A rare, newborn timber rattlesnake with two heads was discovered last month in New Jersey while two herpetologists were hiking in the Pine Barrens.
Two members of the Herpetological Associates of Burlington County — who specialize in studying endangered and threatened reptiles — were searching for timber rattlesnakes because the species is one of New Jersey’s most endangered. But it turns out they stumbled upon something even more uncommon.
The snake they discovered still in a nest has two fully-formed heads, two brains, four eyes, and two forked tongues, each acting independently of the other.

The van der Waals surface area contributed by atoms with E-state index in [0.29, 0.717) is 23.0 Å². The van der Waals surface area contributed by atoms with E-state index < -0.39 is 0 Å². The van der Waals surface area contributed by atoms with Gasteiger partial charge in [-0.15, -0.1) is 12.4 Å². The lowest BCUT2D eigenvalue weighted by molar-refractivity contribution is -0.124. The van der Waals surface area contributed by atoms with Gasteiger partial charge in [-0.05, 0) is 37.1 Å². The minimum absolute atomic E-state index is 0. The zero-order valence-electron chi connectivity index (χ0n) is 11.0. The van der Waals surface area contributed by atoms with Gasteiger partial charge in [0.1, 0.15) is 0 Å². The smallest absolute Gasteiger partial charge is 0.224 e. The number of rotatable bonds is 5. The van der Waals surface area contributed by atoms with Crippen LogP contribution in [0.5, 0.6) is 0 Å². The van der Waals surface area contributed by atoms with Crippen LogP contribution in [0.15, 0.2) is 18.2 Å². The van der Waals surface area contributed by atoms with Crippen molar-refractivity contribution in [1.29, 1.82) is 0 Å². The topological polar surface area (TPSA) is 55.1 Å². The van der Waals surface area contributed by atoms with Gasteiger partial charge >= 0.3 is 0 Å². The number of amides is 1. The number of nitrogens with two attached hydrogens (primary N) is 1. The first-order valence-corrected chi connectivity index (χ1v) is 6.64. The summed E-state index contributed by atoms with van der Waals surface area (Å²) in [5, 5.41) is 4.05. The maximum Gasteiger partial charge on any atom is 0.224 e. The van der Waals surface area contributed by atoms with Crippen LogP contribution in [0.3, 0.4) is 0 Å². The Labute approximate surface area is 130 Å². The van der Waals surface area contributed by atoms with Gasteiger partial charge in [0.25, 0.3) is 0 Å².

The employees got permission from the New Jersey Department of Environmental Protection to remove the snake from the Pine Barrens for examination because it most likely would not have survived in the wild, NJ.com reported.
Rare two-headed timber rattlesnake found in the N.J. Pinelands- both heads fully functional but Herpetological Associates in Pemberton which found the reptile say it would be easy prey in the wild so they’re keeping it. pic.twitter.com/WNsytmF5X0
— Cleve Bryan CBS3 (@CleveBryan) September 5, 2019
Chances are, the snake was meant to be a twin, but then it mutated before the female could give birth to the serpent.
The scientists are calling it Double Dave.